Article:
I don’t have a green thumb at all, but growing broccoli sprouts on my kitchen counter is a technique I’ve mastered! Once you have the right tools, you’ll see how easy and budget-friendly it is to grow these cancer-fighting powerhouses at home.
My interest in growing broccoli sprouts all started with this 2-minute video from NutritionFacts.org. The title is “Biggest Nutrition Bang for Your Buck” where Dr. Michael Greger states that “growing your own broccoli sprouts is one of the most cost-effective ways to improve one’s diet.” Wowsa! How could this admitted health-food junkie pass on a statement like that?
Dr. Greger advises to use a Mason jar with a strainer lid to grow the sprouts, but I’ve tested a few different methods. One way is to use a Victorio sprouter (updated with BPA-free plastic and 4 trays).
The sprouter kit came with alfalfa seeds, but I passed on those and used broccoli seeds from my friends at NOW Foods:
I am so mechanically un-inclined that I was a little nervous about screwing up the sprouter, but it really wasn’t that hard to figure out and the guide from Victorio was very helpful and easy to follow. I soaked my seeds overnight in a bowl of water and strained them before placing a tablespoon of the seeds on each tray:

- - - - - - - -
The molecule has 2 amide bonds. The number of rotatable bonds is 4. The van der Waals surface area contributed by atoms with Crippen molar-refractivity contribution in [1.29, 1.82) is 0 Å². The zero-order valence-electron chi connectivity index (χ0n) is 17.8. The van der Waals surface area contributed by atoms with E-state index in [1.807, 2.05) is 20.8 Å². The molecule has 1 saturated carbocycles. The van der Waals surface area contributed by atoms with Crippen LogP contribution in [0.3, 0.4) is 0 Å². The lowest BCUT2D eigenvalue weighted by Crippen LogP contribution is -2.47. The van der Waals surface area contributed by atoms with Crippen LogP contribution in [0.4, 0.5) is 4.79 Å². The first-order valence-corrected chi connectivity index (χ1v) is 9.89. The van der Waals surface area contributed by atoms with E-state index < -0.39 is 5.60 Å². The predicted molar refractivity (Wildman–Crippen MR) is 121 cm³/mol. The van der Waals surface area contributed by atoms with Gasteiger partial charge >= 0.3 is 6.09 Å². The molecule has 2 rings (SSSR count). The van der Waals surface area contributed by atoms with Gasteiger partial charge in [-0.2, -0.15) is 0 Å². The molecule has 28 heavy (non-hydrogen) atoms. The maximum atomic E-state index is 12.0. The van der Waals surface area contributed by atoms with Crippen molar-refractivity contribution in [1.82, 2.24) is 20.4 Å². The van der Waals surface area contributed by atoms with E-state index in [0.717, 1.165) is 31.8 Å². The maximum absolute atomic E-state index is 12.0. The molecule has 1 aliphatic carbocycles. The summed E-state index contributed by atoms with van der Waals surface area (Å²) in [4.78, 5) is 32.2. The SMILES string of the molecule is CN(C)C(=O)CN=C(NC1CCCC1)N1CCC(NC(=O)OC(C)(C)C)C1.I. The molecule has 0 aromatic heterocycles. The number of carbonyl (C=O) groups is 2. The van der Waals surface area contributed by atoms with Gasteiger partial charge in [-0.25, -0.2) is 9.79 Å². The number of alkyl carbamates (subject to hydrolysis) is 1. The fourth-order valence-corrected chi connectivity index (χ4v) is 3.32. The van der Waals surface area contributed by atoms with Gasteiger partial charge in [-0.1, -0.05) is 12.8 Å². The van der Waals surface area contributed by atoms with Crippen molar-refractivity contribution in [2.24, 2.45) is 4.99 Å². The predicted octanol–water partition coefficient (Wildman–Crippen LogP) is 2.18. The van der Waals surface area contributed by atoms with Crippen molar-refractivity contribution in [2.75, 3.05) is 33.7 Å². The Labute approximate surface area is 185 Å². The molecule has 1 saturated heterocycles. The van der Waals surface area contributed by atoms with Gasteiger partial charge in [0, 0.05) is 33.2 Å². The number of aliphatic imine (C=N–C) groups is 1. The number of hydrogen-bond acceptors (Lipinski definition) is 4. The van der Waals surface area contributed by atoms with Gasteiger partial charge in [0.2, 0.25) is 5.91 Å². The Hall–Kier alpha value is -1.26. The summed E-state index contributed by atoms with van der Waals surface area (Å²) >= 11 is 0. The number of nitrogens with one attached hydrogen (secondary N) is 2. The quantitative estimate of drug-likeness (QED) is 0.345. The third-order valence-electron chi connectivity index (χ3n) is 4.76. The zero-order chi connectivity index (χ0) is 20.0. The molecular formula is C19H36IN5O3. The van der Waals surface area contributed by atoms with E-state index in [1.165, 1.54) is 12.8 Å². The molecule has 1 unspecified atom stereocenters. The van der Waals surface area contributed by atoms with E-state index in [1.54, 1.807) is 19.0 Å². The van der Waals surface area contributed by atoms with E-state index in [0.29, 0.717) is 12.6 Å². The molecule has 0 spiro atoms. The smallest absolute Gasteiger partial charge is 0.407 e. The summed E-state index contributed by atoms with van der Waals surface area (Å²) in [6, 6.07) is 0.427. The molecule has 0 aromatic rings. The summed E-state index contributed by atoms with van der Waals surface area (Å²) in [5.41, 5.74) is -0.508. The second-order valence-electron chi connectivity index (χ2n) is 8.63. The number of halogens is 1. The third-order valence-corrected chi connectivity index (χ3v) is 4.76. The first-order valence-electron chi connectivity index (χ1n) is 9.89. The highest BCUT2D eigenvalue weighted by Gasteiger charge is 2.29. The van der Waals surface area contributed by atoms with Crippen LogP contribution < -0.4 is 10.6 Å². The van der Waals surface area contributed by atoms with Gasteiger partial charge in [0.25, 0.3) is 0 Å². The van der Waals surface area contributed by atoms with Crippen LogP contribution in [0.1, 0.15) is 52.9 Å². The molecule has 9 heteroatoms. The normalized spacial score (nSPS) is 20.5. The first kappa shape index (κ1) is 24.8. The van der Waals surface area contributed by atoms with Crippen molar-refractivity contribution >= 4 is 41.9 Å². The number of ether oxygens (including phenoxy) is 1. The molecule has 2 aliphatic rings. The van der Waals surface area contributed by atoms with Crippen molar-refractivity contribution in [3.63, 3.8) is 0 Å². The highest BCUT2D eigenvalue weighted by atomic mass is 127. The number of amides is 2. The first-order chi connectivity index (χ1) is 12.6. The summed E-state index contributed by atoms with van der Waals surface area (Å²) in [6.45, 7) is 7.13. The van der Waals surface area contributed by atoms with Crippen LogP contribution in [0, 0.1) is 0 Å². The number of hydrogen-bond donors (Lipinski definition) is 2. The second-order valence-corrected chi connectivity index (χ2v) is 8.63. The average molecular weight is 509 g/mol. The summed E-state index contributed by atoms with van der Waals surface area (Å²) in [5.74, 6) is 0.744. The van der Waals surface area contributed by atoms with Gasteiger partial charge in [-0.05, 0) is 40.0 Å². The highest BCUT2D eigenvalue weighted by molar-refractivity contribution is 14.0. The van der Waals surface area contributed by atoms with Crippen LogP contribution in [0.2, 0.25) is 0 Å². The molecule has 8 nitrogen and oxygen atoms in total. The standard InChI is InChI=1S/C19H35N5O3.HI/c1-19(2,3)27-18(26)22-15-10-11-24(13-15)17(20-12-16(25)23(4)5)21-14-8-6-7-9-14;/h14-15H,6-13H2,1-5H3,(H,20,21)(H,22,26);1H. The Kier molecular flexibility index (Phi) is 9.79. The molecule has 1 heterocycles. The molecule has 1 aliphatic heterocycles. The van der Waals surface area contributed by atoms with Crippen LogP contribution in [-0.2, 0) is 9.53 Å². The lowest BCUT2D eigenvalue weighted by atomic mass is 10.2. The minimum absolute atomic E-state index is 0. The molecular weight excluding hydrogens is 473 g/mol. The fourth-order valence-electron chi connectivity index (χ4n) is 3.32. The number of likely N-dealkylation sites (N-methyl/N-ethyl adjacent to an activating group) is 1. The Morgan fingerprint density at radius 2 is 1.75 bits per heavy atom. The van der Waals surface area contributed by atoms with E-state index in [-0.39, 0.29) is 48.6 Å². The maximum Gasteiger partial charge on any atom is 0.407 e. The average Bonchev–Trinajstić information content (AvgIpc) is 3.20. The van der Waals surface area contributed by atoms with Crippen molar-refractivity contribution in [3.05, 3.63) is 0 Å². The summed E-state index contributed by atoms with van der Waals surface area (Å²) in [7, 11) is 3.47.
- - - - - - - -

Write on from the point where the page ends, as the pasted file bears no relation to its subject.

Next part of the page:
The directions have you “washing” the seeds twice a day. Using the sprouter, that simply means to pour more fresh water into the top tray and let it siphon down to the bottom reservoir (you will see how this works if you have your own. It’s easy: I promise!). I was like a kid doing my first science experiment when I discovered the seeds actually sprouted the next day:
I think it might take up to 5 days to get fully-grown sprouts, but here’s how they looked this morning after 48 hours:
All up close and personal:
I moved them to a slightly lighter part of the kitchen to see if that helps along the process, although the directions say they shouldn’t be in direct sunlight. Also, you should know that the little fuzzy parts of the sprouts are TOTALLY NORMAL. They’re micro “hairs” meant to help draw moisture into the sprout, and it’s not mold. That said, you should let your nose tell you if your sprouts have gone moldy. Any kind of sour smell is not normal and means that they’re probably not safe to eat. I’ve only had this happen once in about fifty times, but it can happen.
Items recommended for growing broccoli sprouts (affiliate links included):
Recipes using broccoli sprouts:
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